4. Set aside quality time for play & exercise

As with humans and any other mammal that roams the earth, exercise and movement is so important for maintaining proper physical and mental health. Ensure your doxie gets out at least five times a week for a proper walk. 

Exercise encourages stability in everyday life, reassures them that you haven’t cooled on your affection for them, and it can also distract from a salty jealous mood that they might have been nursing earlier.

5. Acclimate, acclimate, acclimate!

If you have multiple Dachshunds, or you’re looking for advice on how to ensure your doxie isn’t so jealous and vocal with his potential playmates at the park, look no further. 

It’s important to introduce your doxie to other dogs carefully and with intention. Ensure that you continually praise your doxie for being gentle or nice and discipline firmly if there’s bad behaviour. 

Make sure both dogs don’t have the opportunity to stare aggressively and ensure that they’re able to sniff each other and circle around each other. Then create a little distance and make sure the atmosphere is relaxed. 

If you’re introducing a new doxie to your family, make sure the dogs have plenty of space.

Ensure the new addition has plenty of time to roam about the house without disruption from your current doxie, but also schedule time for the two to spend supervised ‘meet and greets’ together.

Eventually they will become more comfortable, but acclimating a doxie to a new family member may take some time, so have patience.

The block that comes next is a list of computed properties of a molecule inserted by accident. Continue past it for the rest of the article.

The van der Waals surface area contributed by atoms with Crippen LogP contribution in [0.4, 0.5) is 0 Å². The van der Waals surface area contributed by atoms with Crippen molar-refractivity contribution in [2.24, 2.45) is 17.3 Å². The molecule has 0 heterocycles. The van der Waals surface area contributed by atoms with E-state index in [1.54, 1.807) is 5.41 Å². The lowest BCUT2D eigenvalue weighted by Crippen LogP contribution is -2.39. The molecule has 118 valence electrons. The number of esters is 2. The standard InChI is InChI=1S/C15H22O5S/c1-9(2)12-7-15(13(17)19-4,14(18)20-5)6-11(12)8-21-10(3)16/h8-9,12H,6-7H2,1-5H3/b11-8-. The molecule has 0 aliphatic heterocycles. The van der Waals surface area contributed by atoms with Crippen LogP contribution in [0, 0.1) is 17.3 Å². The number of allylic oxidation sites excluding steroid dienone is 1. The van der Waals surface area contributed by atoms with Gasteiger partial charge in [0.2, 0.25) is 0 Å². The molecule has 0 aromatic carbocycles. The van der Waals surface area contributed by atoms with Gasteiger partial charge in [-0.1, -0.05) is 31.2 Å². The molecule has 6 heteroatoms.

All of this is important to get ahead of your doxie’s potential jealousy problem.

If they feel comfortable around the other dog and it’s made into a very positive and calm experience, then it sets the stage for the two of them respecting you as master and having a good pal in each other without too much competition. 

To sum up

Your doxie might like to style themselves as ‘their royal highness,’ but it’s important to establish yourself as the boss dad or boss mama.

This helps with discipline, order, and creates a secure environment where they know they’re protected and can rely on your consistent affection and day to day life. 

This all is meant to help with stopping the jealousy before it starts, but of course there are scenarios where it’s unavoidable.

Doxies simply are more territorial and if you, for example, adopt one that is a bit older that perhaps has some emotional issues or just general life experience…you may find it more of a challenge.

Never fear though, older Dachshunds are definitely trainable, it just takes patience and consistency. 

At the end of the day, a little harmless jealousy never hurt anyone!

If it’s manageable, you have a stable environment and it’s not disrupting you or your doxie’s well being and way of life — it can be amusing and a bit touching.

Just be sure to keep an eye on things, and don’t let your sausage run the show (as much as they think they do).